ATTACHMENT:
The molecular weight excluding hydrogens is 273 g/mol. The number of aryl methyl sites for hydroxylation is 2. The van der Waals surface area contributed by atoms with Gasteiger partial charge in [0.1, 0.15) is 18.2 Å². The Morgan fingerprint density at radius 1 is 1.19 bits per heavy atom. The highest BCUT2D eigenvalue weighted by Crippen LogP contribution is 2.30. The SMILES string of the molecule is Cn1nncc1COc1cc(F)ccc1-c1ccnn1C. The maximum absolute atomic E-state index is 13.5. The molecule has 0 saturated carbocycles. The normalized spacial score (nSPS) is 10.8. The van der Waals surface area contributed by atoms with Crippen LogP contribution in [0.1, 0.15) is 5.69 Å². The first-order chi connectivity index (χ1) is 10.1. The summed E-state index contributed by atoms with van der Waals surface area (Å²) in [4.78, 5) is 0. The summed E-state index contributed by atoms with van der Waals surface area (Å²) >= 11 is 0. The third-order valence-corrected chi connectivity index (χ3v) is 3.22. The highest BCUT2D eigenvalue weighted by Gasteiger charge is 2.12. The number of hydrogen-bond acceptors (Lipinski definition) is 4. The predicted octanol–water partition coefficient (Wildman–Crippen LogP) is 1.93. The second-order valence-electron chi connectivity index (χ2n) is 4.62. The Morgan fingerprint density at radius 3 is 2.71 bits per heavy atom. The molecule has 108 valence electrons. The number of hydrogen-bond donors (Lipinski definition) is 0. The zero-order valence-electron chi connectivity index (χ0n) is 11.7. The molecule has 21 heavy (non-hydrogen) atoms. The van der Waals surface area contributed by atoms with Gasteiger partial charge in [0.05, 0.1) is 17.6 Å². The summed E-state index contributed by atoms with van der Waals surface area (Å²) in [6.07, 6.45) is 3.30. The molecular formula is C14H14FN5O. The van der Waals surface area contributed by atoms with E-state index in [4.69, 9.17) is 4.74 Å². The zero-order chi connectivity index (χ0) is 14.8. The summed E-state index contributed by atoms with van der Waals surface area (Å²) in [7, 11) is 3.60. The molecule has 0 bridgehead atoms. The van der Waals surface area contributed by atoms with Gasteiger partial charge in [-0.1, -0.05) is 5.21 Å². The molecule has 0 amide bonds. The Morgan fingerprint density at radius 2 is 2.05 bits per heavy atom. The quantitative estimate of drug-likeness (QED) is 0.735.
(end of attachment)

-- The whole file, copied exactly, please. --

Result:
The molecular weight excluding hydrogens is 273 g/mol. The number of aryl methyl sites for hydroxylation is 2. The van der Waals surface area contributed by atoms with Gasteiger partial charge in [0.1, 0.15) is 18.2 Å². The Morgan fingerprint density at radius 1 is 1.19 bits per heavy atom. The highest BCUT2D eigenvalue weighted by Crippen LogP contribution is 2.30. The SMILES string of the molecule is Cn1nncc1COc1cc(F)ccc1-c1ccnn1C. The maximum absolute atomic E-state index is 13.5. The molecule has 0 saturated carbocycles. The normalized spacial score (nSPS) is 10.8. The van der Waals surface area contributed by atoms with Crippen LogP contribution in [0.1, 0.15) is 5.69 Å². The first-order chi connectivity index (χ1) is 10.1. The summed E-state index contributed by atoms with van der Waals surface area (Å²) in [4.78, 5) is 0. The summed E-state index contributed by atoms with van der Waals surface area (Å²) >= 11 is 0. The third-order valence-corrected chi connectivity index (χ3v) is 3.22. The highest BCUT2D eigenvalue weighted by Gasteiger charge is 2.12. The number of hydrogen-bond acceptors (Lipinski definition) is 4. The predicted octanol–water partition coefficient (Wildman–Crippen LogP) is 1.93. The second-order valence-electron chi connectivity index (χ2n) is 4.62. The Morgan fingerprint density at radius 3 is 2.71 bits per heavy atom. The molecule has 108 valence electrons. The number of hydrogen-bond donors (Lipinski definition) is 0. The zero-order valence-electron chi connectivity index (χ0n) is 11.7. The molecule has 21 heavy (non-hydrogen) atoms. The van der Waals surface area contributed by atoms with Gasteiger partial charge in [0.05, 0.1) is 17.6 Å². The summed E-state index contributed by atoms with van der Waals surface area (Å²) in [6.07, 6.45) is 3.30. The molecular formula is C14H14FN5O. The van der Waals surface area contributed by atoms with E-state index in [4.69, 9.17) is 4.74 Å². The zero-order chi connectivity index (χ0) is 14.8. The summed E-state index contributed by atoms with van der Waals surface area (Å²) in [7, 11) is 3.60. The molecule has 0 bridgehead atoms. The van der Waals surface area contributed by atoms with Gasteiger partial charge in [-0.1, -0.05) is 5.21 Å². The molecule has 0 amide bonds. The Morgan fingerprint density at radius 2 is 2.05 bits per heavy atom. The quantitative estimate of drug-likeness (QED) is 0.735.